Share Your World – #48

It’s time for another installment of Cee’s Share Your World. If you’d like to play along, click here. I’m a bit late getting it out this week, but here are my answers:

Do you prefer eating foods with nuts or no nuts?  

I love nuts. I grew up eating peanut butter on just about everything. Though I’ve given that up, I still get nuts almost daily. A good trail mix is my go-to snack. Trader Joe’s sell some delicious ones. Oatmeal is better sprinkled with pecans or almonds, and there are usually nuts in my homemade biscotti. Pad Thai and pipian verde are a couple of favorite nutty main dishes. And who could forget pine nut laden pesto? Yum!

If someone made a movie of your life would it be a drama, a comedy, a romantic-comedy, action film, or science fiction?

At this point, it might be a Shakespearean tragedy.

 Who talks real sense to you?

I have a friend from college who has always been my grounding force. We don’t talk too often anymore, unfortunately, but I know she will kindly and firmly question my more insane decision making processes. 🙂

Do you have a favorite board game?

Settlers of Catan. If you haven’t played it, you should. We played 3 consecutive games on Thanksgiving and each time beat the reigning champion strategist, my younger brother, much to our delight.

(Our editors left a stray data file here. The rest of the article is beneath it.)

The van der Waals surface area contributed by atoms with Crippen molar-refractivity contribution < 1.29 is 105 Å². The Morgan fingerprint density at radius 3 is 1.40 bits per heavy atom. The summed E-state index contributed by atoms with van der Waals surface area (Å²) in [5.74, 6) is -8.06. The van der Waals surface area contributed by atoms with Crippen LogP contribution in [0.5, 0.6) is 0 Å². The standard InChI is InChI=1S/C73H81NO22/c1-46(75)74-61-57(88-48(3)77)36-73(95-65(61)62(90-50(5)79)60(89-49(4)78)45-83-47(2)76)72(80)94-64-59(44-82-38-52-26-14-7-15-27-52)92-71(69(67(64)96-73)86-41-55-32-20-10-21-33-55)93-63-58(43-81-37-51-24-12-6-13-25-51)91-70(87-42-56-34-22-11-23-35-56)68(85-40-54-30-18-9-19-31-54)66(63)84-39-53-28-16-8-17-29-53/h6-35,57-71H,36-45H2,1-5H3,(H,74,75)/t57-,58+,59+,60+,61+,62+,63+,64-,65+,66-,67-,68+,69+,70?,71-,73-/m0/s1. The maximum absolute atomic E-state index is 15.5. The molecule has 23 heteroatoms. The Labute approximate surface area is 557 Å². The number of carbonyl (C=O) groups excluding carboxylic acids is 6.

Optional Bonus question:  What are you grateful for from last week, and what are you looking forward to in the week coming up? 

I am immensely grateful for a peaceful Thanksgiving devoid of political talk.

I don’t know if I look forward to decorating and baking right now, but I do look forward to seeing a decorated house and smelling fresh-baked cookies.



Thanks again to Cee for a fun writing challenge. Wishing you all a wonderful week!

041514-sywbanner

Advertisements

Look to our Leaders

Dear Middle America,

I know your heart. I live on an arteriole of your productive farming and logging community. I am surrounded by people whose families are still reeling from mill shutdowns and farmers who scoff at the idea of a 40 hour workweek. I feel your pain. My community has been hurt by changes in our world. Spotted owl stew is still being offered up on the metaphorical menu. I hear your voice. You feel drowned out. You want the country of your grandparents back. Nostalgia is a sweet feeling. It’s the feeling I get when I look back on pictures of my kids and smile at the good old day. But we can’t go back. What we had is gone, morphed, changed, and its up to us to morph and change with it.

Sincerely,
A Fellow American

Maybe in the America of today we identify with the wrong metaphor. The idea of our country being a melting pot originated with a play of the same name in 1908. But it’s a flawed metaphor. It creates the illusion that our identities can be melted down and fused with others. That doesn’t accurately define what this country is. Maybe our country could be better described as a tapestry of rich, intertwined threads. We should exercise care in tugging on those threads, lest the whole fabric of America unravel.